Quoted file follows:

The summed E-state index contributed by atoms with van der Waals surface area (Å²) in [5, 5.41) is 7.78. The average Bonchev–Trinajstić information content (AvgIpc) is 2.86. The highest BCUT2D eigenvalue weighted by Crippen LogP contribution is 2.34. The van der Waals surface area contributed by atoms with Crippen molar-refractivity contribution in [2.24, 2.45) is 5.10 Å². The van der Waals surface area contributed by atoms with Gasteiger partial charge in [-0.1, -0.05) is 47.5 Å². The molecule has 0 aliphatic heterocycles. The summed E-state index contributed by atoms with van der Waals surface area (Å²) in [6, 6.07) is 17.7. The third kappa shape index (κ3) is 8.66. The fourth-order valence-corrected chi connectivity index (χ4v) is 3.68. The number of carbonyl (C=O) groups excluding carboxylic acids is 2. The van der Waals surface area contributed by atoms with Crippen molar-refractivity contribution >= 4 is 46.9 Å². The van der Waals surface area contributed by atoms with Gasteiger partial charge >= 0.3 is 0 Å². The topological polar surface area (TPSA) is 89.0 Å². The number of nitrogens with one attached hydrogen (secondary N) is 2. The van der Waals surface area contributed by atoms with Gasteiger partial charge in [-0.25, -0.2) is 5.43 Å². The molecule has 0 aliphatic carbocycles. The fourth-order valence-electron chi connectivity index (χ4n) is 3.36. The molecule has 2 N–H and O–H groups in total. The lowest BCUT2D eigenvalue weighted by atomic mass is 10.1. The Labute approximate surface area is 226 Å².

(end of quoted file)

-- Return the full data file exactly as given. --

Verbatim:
The summed E-state index contributed by atoms with van der Waals surface area (Å²) in [5, 5.41) is 7.78. The average Bonchev–Trinajstić information content (AvgIpc) is 2.86. The highest BCUT2D eigenvalue weighted by Crippen LogP contribution is 2.34. The van der Waals surface area contributed by atoms with Crippen molar-refractivity contribution in [2.24, 2.45) is 5.10 Å². The van der Waals surface area contributed by atoms with Gasteiger partial charge in [-0.1, -0.05) is 47.5 Å². The molecule has 0 aliphatic heterocycles. The summed E-state index contributed by atoms with van der Waals surface area (Å²) in [6, 6.07) is 17.7. The third kappa shape index (κ3) is 8.66. The fourth-order valence-corrected chi connectivity index (χ4v) is 3.68. The number of carbonyl (C=O) groups excluding carboxylic acids is 2. The van der Waals surface area contributed by atoms with Crippen molar-refractivity contribution >= 4 is 46.9 Å². The van der Waals surface area contributed by atoms with Gasteiger partial charge >= 0.3 is 0 Å². The topological polar surface area (TPSA) is 89.0 Å². The number of nitrogens with one attached hydrogen (secondary N) is 2. The van der Waals surface area contributed by atoms with Gasteiger partial charge in [-0.25, -0.2) is 5.43 Å². The molecule has 0 aliphatic carbocycles. The fourth-order valence-electron chi connectivity index (χ4n) is 3.36. The molecule has 2 N–H and O–H groups in total. The lowest BCUT2D eigenvalue weighted by atomic mass is 10.1. The Labute approximate surface area is 226 Å².